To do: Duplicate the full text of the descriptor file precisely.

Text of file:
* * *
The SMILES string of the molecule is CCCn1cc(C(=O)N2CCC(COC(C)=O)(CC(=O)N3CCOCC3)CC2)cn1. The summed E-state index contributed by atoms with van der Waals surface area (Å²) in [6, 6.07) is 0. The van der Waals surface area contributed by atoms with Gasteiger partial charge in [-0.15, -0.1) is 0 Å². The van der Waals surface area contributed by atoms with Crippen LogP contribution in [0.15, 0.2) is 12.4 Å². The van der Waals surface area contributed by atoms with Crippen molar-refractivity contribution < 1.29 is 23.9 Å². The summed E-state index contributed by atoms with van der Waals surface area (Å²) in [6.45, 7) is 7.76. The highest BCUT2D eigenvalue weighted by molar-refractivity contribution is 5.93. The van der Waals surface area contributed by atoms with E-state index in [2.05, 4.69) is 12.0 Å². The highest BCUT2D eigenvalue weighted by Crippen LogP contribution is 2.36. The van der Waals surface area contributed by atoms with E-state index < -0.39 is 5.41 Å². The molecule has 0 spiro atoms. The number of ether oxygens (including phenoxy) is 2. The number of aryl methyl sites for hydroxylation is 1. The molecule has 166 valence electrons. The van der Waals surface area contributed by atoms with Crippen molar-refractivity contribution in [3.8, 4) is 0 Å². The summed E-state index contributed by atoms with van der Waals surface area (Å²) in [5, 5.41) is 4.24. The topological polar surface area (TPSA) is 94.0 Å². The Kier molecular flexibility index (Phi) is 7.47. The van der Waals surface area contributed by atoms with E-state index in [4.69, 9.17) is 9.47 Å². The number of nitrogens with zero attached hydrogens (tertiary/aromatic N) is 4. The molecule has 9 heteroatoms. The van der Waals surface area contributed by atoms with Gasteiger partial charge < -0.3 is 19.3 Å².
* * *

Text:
The SMILES string of the molecule is CCCn1cc(C(=O)N2CCC(COC(C)=O)(CC(=O)N3CCOCC3)CC2)cn1. The summed E-state index contributed by atoms with van der Waals surface area (Å²) in [6, 6.07) is 0. The van der Waals surface area contributed by atoms with Gasteiger partial charge in [-0.15, -0.1) is 0 Å². The van der Waals surface area contributed by atoms with Crippen LogP contribution in [0.15, 0.2) is 12.4 Å². The van der Waals surface area contributed by atoms with Crippen molar-refractivity contribution < 1.29 is 23.9 Å². The summed E-state index contributed by atoms with van der Waals surface area (Å²) in [6.45, 7) is 7.76. The highest BCUT2D eigenvalue weighted by molar-refractivity contribution is 5.93. The van der Waals surface area contributed by atoms with E-state index in [2.05, 4.69) is 12.0 Å². The highest BCUT2D eigenvalue weighted by Crippen LogP contribution is 2.36. The van der Waals surface area contributed by atoms with E-state index < -0.39 is 5.41 Å². The molecule has 0 spiro atoms. The number of ether oxygens (including phenoxy) is 2. The number of aryl methyl sites for hydroxylation is 1. The molecule has 166 valence electrons. The van der Waals surface area contributed by atoms with Crippen molar-refractivity contribution in [3.8, 4) is 0 Å². The summed E-state index contributed by atoms with van der Waals surface area (Å²) in [5, 5.41) is 4.24. The topological polar surface area (TPSA) is 94.0 Å². The Kier molecular flexibility index (Phi) is 7.47. The van der Waals surface area contributed by atoms with E-state index in [4.69, 9.17) is 9.47 Å². The number of nitrogens with zero attached hydrogens (tertiary/aromatic N) is 4. The molecule has 9 heteroatoms. The van der Waals surface area contributed by atoms with Gasteiger partial charge < -0.3 is 19.3 Å².